Ultimately, there are some great suggestions for getting employees in line. They range from punishment (or reward), to bringing in someone who’s been seriously injured as an example to demonstrate the true negative impacts of not following safety guidelines to a young employee who feels invincible. There are more helpful suggestions in the excerpt and the report, and we talk more about How to Ensure the Use of Hearing Protection Devices here.

So what do you do when education, rewards, punishment, or a host of other tactics won’t get employees to follow safety guidelines? Or what if they believe that they’re being safe, but they aren’t? There are certain technologies out there that can proactively help safety managers help their employees adhere to OSHA regulations and guidelines.

Take for example the matter of protecting your employees’ hearing in high-noise work environments (you knew we were headed here didn’t you)? You invested in the latest technology: Bluetooth® digital headsets that have an NRR rating of 30. When you look out in the work area, all the employees are wearing them. Yet when you conduct your annual review, employees are still suffering from hearing loss.

How can this be?

How Can You Use Technology to Better Support Employees’ Adherence to OSHA Safety Standards? 

Some safety devices leave a window of opportunity for employees to use the devices (adhering to the safety guidelines), yet also allow them to work around the device, or use it in a way that still results in unsafe conditions for them. In this instance, some of the best digital headsets allow you to increase the volume of the set to a level that’s STILL UNSAFE for the employee. So, while they are wearing the device and protecting their hearing from the external noise, they are using the protective device itself in a manner that results in hearing loss and circumventing safety procedures without even knowing it.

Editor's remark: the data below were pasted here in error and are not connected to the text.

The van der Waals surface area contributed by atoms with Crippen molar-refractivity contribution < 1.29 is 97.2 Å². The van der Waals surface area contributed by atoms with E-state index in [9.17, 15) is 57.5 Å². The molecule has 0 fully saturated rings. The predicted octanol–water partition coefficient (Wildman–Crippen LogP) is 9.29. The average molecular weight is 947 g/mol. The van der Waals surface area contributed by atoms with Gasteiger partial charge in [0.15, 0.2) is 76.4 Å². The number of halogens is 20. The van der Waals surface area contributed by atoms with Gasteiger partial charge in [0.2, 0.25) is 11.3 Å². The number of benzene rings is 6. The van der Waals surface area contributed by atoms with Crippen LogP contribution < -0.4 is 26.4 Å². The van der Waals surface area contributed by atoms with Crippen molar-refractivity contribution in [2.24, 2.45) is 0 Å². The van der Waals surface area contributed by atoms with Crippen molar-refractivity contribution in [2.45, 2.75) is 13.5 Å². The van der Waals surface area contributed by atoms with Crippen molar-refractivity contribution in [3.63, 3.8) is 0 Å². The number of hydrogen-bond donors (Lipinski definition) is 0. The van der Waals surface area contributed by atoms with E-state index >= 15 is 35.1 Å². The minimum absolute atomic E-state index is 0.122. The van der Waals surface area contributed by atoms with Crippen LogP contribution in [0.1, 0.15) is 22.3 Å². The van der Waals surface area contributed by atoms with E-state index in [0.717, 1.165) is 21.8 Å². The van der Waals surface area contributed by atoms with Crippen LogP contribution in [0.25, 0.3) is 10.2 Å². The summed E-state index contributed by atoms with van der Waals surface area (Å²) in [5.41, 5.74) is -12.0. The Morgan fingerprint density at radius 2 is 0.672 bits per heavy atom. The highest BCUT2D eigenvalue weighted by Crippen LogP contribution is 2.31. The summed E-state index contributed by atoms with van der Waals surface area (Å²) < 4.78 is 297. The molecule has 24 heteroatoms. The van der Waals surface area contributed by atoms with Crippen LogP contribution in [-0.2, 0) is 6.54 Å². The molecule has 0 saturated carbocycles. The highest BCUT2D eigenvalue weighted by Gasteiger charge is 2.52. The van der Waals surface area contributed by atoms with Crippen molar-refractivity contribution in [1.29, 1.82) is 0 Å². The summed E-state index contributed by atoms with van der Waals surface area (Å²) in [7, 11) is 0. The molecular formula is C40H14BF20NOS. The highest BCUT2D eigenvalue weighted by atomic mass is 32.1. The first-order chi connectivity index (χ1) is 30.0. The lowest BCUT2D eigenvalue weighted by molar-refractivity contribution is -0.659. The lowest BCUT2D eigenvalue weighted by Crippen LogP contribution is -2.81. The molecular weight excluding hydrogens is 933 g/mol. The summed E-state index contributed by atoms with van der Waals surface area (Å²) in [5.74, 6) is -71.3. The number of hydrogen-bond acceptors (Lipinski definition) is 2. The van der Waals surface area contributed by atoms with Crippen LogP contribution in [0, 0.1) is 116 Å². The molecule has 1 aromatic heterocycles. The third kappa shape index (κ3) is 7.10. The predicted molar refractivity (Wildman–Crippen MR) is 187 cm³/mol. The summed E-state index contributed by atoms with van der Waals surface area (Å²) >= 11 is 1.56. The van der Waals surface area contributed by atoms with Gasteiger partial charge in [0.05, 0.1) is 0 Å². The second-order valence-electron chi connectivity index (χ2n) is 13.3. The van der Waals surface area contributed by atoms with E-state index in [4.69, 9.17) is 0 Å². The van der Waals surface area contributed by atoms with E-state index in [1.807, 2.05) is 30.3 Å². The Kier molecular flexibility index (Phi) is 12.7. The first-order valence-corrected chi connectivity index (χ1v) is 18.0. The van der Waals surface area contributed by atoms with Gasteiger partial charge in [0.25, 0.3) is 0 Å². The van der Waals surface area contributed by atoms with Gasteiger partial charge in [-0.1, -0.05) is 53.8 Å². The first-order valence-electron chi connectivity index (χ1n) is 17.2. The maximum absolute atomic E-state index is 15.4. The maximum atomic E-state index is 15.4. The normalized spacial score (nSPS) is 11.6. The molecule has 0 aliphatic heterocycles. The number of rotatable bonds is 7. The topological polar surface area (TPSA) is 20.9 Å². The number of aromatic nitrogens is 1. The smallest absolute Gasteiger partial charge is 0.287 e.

In this specific case, the employment of a hearing protection device (HPD), that has a built-in volume limiter, can prevent this exact issue from occurring. What good is a headset if it allows you to crank up the volume to levels that result in hearing loss and damage?

When you are planning your safety program and making technology acquisitions, it's useful to look for safety devices that not only meet OSHA’s standards but also support your workers in adhering to those standards. Products that are comfortable and convenient to use, that support different working styles, and that are equipped with technology that actually prevents them from side-stepping safety rules.

What techniques have you employed to get workers to adhere to OSHA’s standards or your safety program? Have you ever tried to bring in an injured employee as an example of what can happen when employees don’t follow safety guidelines? 

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According to OSHA, around 30 million American workers are exposed to hazardous levels of noise every year. This staggering number—and the OSHA standards that result from this data—mean that employers across the country are exploring ways in which to reduce and eliminate this hazard. 

In a recent article in the Safety and Health Magazine, there are a number of trends to keep an eye on this year, including education, the need for better fitting devices, and electronic hearing protection systems “that permit situational awareness”. 

In choosing an intrinsically safe headset for your safety program, it is critical that you provide education to workers using the device. An improper fit will result in reduced efficacy—or worse—misuse of the product entirely.

In an effort to help you choose an appropriate solution for your environment, we have compiled the top ten factors you should consider when selecting a Bluetooth® headset.